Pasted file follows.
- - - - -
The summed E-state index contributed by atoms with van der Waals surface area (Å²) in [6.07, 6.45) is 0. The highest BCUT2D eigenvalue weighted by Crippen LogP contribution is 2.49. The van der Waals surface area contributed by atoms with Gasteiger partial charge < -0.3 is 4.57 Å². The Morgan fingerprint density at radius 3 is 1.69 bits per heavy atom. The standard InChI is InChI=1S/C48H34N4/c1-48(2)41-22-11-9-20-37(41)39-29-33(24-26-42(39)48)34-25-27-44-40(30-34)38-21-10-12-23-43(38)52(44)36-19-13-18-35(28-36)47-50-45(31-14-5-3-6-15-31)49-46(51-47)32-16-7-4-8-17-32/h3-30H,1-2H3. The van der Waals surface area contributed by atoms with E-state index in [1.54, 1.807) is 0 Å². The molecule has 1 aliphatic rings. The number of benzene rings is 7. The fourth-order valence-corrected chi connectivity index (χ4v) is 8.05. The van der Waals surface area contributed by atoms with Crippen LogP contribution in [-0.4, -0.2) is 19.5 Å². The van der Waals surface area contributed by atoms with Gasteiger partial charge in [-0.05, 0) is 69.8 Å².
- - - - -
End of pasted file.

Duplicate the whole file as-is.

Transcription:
The summed E-state index contributed by atoms with van der Waals surface area (Å²) in [6.07, 6.45) is 0. The highest BCUT2D eigenvalue weighted by Crippen LogP contribution is 2.49. The van der Waals surface area contributed by atoms with Gasteiger partial charge < -0.3 is 4.57 Å². The Morgan fingerprint density at radius 3 is 1.69 bits per heavy atom. The standard InChI is InChI=1S/C48H34N4/c1-48(2)41-22-11-9-20-37(41)39-29-33(24-26-42(39)48)34-25-27-44-40(30-34)38-21-10-12-23-43(38)52(44)36-19-13-18-35(28-36)47-50-45(31-14-5-3-6-15-31)49-46(51-47)32-16-7-4-8-17-32/h3-30H,1-2H3. The van der Waals surface area contributed by atoms with E-state index in [1.54, 1.807) is 0 Å². The molecule has 1 aliphatic rings. The number of benzene rings is 7. The fourth-order valence-corrected chi connectivity index (χ4v) is 8.05. The van der Waals surface area contributed by atoms with Crippen LogP contribution in [-0.4, -0.2) is 19.5 Å². The van der Waals surface area contributed by atoms with Gasteiger partial charge in [-0.05, 0) is 69.8 Å².